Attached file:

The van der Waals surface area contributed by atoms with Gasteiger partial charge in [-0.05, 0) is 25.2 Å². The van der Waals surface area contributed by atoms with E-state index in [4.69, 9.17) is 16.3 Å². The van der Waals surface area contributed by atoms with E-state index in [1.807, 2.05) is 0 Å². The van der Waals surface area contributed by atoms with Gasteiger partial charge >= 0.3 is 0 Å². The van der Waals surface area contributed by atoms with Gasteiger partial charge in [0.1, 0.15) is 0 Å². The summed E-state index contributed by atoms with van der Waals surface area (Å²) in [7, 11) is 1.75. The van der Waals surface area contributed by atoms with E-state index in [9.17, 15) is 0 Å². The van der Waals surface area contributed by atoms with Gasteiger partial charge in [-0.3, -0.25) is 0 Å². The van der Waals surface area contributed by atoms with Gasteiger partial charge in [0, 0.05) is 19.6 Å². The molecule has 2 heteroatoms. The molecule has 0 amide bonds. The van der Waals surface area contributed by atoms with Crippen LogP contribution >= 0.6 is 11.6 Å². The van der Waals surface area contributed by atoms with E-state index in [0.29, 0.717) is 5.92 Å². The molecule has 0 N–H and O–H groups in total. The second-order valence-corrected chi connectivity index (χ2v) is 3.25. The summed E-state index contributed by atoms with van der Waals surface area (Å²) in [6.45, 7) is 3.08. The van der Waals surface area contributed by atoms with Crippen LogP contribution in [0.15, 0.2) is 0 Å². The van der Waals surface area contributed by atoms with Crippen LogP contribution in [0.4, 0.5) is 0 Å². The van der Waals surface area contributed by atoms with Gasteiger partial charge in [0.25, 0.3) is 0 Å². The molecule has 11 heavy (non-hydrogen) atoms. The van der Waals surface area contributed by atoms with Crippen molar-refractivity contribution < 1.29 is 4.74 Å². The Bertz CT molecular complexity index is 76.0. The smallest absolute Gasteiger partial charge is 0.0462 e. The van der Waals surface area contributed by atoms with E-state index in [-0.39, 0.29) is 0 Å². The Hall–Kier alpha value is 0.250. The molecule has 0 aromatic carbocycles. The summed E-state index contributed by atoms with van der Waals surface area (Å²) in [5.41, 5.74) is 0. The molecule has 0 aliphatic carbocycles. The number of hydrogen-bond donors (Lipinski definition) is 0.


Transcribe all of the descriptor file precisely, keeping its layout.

The van der Waals surface area contributed by atoms with Gasteiger partial charge in [-0.05, 0) is 25.2 Å². The van der Waals surface area contributed by atoms with E-state index in [4.69, 9.17) is 16.3 Å². The van der Waals surface area contributed by atoms with E-state index in [1.807, 2.05) is 0 Å². The van der Waals surface area contributed by atoms with Gasteiger partial charge >= 0.3 is 0 Å². The van der Waals surface area contributed by atoms with Gasteiger partial charge in [0.1, 0.15) is 0 Å². The summed E-state index contributed by atoms with van der Waals surface area (Å²) in [7, 11) is 1.75. The van der Waals surface area contributed by atoms with E-state index in [9.17, 15) is 0 Å². The van der Waals surface area contributed by atoms with Gasteiger partial charge in [-0.3, -0.25) is 0 Å². The van der Waals surface area contributed by atoms with Gasteiger partial charge in [0, 0.05) is 19.6 Å². The molecule has 2 heteroatoms. The molecule has 0 amide bonds. The van der Waals surface area contributed by atoms with Crippen LogP contribution >= 0.6 is 11.6 Å². The van der Waals surface area contributed by atoms with E-state index in [0.29, 0.717) is 5.92 Å². The molecule has 0 N–H and O–H groups in total. The second-order valence-corrected chi connectivity index (χ2v) is 3.25. The summed E-state index contributed by atoms with van der Waals surface area (Å²) in [6.45, 7) is 3.08. The van der Waals surface area contributed by atoms with Crippen LogP contribution in [0.15, 0.2) is 0 Å². The van der Waals surface area contributed by atoms with Crippen LogP contribution in [0.4, 0.5) is 0 Å². The van der Waals surface area contributed by atoms with Gasteiger partial charge in [0.25, 0.3) is 0 Å². The molecule has 11 heavy (non-hydrogen) atoms. The van der Waals surface area contributed by atoms with Crippen molar-refractivity contribution < 1.29 is 4.74 Å². The Bertz CT molecular complexity index is 76.0. The smallest absolute Gasteiger partial charge is 0.0462 e. The van der Waals surface area contributed by atoms with E-state index in [-0.39, 0.29) is 0 Å². The Hall–Kier alpha value is 0.250. The molecule has 0 aromatic carbocycles. The summed E-state index contributed by atoms with van der Waals surface area (Å²) in [5.41, 5.74) is 0. The molecule has 0 aliphatic carbocycles. The number of hydrogen-bond donors (Lipinski definition) is 0.